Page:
Scombroid poisonings have primarily been associated with the consumption of ahi (tuna), mahimahi (dolphin fish) and bluefish (blue marlin), however, other species are also capable of developing elevated levels of histamine when
temperature abused. Once the toxin is formed, it cannot be eliminated by heat (cooking) or freezing.
Symptoms of Scombrotoxin (Histamine Poisoning):
Initial symptoms may include a tingling or burning
- sensation in the mouth, a rash on the upper body and a drop in blood pressure.
- Frequently, headaches and itching of the skin are encountered.
- The symptoms may progress to nausea, vomiting, and diarrhea and may require hospitalization, particularly in the case of elderly or impaired patients.
Normal Course of Disease:
The onset of intoxication symptoms is rapid, ranging from immediate to 30 minutes. The duration of the illness is usually 3 hours, but may last several days.
To prevent Scombrotoxin (histamine) formation the U.S.FDA recommends bringing the internal temperature of the fish to 50 degrees or below within six hours of death. The quickest
method of chilling fish requires a minimum of 45 lbs. of ice and sufficient seawater added to a fish bag or box to form an ice "slurry" in which to chill your catch.
APPROXIMATE SAFE SHELF-LIFE AT VARIOUS STORAGE
- 0 Degrees
- 32 Degrees
- 38 Degrees
- 40 Degrees
- 50 Degrees
- 70 Degrees
- 90 Degrees
WITH RAPID COOLING
WITH DELAYED COOLING
*Information from U.S. Food and Drug Administration. www.fda.gov
Save our Reef Hawaii Costly Consequences of Bad Research
Below are some of the costly consequences from the questionable erosion research done by the Unviversity of Hawaii. At the end of this page you can read the story of one erosion victim asking that UH's ethics policies for research be enforced when data are changed to get the results desired. Though local efforts to correct questionable research appear to be failing there are federal resources that can be brought to bear since federal grant money was used. This story is unfolding so check back for updates.
Bad research that attributes erosion to the wrong causes ends up protecting the real culprits. Laws and policies that would have been instituted to protect the reef and limited supplies of sand are not implemented because the public and government officials have been misled. Potentially irreversible damage to the environment could have been avoided.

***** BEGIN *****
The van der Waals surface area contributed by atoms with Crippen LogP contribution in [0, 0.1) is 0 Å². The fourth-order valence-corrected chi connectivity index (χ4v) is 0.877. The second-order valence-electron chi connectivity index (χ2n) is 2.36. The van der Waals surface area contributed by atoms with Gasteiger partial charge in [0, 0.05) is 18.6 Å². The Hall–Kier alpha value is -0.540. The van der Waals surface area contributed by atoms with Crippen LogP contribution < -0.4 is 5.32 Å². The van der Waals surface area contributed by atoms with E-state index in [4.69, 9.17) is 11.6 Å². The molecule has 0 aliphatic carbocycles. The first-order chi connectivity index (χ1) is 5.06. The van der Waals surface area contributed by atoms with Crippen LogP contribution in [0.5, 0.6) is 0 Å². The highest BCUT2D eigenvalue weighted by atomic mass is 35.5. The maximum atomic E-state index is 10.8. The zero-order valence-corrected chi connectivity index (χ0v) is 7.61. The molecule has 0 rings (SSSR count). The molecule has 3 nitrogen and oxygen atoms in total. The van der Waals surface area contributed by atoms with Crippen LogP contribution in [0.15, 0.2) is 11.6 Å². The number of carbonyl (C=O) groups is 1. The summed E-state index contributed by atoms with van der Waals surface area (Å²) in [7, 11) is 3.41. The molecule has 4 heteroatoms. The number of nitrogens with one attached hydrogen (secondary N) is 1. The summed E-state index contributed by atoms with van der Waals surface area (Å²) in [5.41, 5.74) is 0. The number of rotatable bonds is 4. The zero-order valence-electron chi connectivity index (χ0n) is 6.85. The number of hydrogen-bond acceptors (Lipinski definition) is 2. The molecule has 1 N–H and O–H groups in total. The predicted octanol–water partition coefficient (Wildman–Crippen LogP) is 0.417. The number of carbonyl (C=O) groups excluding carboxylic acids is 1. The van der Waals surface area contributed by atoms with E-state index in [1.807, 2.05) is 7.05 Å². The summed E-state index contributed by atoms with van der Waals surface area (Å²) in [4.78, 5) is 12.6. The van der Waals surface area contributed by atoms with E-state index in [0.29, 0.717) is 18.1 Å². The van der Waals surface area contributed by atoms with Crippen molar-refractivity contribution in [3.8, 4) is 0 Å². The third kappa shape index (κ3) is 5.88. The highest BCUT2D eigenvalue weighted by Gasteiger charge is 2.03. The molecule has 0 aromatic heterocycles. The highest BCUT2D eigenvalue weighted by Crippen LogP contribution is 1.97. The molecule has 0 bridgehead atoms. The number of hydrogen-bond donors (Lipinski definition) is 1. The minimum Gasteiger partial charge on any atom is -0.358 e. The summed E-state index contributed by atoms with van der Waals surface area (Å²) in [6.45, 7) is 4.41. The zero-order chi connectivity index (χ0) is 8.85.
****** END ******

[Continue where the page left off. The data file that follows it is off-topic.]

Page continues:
A good example is the damage to the reef and the depletion of limited supplies of sand to feed the concrete industry. It may take centuries for the reefs to make up for the sand mined off Hawaii's beaches given the highly degraded state of the reefs' sand productivity. If that isn't bad enough, the concrete industry is using up the remaining inland dune sand and nothing is being done about it because the University of Hawaii has convinced the environmentalists and the government that beach retreat is natural and the reefs are healthy.
Exploiting the Environmentalists
The individuals who are passionate about saving the environment are exploited when their best intentions are misused for private agendas. Misleading them as to the real causes of the sand loss puts them in the position of helping to destroy the environment when they champion policies that turn out to be detrimental to their own environmental goals.
Needless to say, when Hawaii loses its reefs and beaches the tourist economy and all the related businesses will suffer as well. The personal toll on local families serving the tourist industry will be considerable.
Forbidding protection that maintains a sand buffer between the home and the sea when such properties are subject to man-made sand loss puts lives, homes and the family's economic well-being in jeopardy.
Victims of Bad Research
The human toll can also be considerable. Many people who own homes near the ocean but downdrift of man-made sand loss had to abandon their dreams of a peaceful retirement life and sell under duress. They are innocent victims of research that blames them for the loss of the sand taken by others. Not only should they be allowed to provide protection from the removal of sand but they should be compensated for the consequent costs resulting from the sand removal - including cost to erect protection and loss of use of a beach that would have been there had the sand not been removed.